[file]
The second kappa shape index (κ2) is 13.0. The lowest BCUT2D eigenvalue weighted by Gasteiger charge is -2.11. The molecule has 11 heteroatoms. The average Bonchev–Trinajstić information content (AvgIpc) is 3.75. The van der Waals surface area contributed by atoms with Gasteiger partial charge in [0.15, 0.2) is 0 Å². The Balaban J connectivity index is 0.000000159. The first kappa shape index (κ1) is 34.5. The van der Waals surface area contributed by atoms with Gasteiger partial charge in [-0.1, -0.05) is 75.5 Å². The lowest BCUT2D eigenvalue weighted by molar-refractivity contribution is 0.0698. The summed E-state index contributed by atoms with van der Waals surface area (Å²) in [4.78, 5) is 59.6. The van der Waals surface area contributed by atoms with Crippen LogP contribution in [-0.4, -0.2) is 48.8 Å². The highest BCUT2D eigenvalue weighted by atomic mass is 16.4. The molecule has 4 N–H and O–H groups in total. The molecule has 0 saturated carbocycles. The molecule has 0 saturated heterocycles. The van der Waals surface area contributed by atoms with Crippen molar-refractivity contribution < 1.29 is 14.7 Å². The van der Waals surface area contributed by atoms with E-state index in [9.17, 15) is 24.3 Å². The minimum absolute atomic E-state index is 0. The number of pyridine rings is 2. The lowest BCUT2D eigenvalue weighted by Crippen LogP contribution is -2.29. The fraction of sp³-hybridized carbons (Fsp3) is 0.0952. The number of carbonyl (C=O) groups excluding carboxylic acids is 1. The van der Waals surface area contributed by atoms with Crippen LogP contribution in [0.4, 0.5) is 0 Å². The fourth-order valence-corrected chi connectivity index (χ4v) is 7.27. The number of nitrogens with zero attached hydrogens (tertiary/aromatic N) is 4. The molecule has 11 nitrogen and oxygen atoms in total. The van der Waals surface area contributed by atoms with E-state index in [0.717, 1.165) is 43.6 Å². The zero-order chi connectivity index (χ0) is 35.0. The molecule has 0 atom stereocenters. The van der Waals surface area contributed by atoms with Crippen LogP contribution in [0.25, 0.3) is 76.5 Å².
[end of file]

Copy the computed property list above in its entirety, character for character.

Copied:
The second kappa shape index (κ2) is 13.0. The lowest BCUT2D eigenvalue weighted by Gasteiger charge is -2.11. The molecule has 11 heteroatoms. The average Bonchev–Trinajstić information content (AvgIpc) is 3.75. The van der Waals surface area contributed by atoms with Gasteiger partial charge in [0.15, 0.2) is 0 Å². The Balaban J connectivity index is 0.000000159. The first kappa shape index (κ1) is 34.5. The van der Waals surface area contributed by atoms with Gasteiger partial charge in [-0.1, -0.05) is 75.5 Å². The lowest BCUT2D eigenvalue weighted by molar-refractivity contribution is 0.0698. The summed E-state index contributed by atoms with van der Waals surface area (Å²) in [4.78, 5) is 59.6. The van der Waals surface area contributed by atoms with Crippen LogP contribution in [-0.4, -0.2) is 48.8 Å². The highest BCUT2D eigenvalue weighted by atomic mass is 16.4. The molecule has 4 N–H and O–H groups in total. The molecule has 0 saturated carbocycles. The molecule has 0 saturated heterocycles. The van der Waals surface area contributed by atoms with Crippen molar-refractivity contribution < 1.29 is 14.7 Å². The van der Waals surface area contributed by atoms with E-state index in [9.17, 15) is 24.3 Å². The minimum absolute atomic E-state index is 0. The number of pyridine rings is 2. The lowest BCUT2D eigenvalue weighted by Crippen LogP contribution is -2.29. The fraction of sp³-hybridized carbons (Fsp3) is 0.0952. The number of carbonyl (C=O) groups excluding carboxylic acids is 1. The van der Waals surface area contributed by atoms with Crippen LogP contribution in [0.4, 0.5) is 0 Å². The fourth-order valence-corrected chi connectivity index (χ4v) is 7.27. The number of nitrogens with zero attached hydrogens (tertiary/aromatic N) is 4. The molecule has 11 nitrogen and oxygen atoms in total. The van der Waals surface area contributed by atoms with E-state index in [0.717, 1.165) is 43.6 Å². The zero-order chi connectivity index (χ0) is 35.0. The molecule has 0 atom stereocenters. The van der Waals surface area contributed by atoms with Crippen LogP contribution in [0.25, 0.3) is 76.5 Å².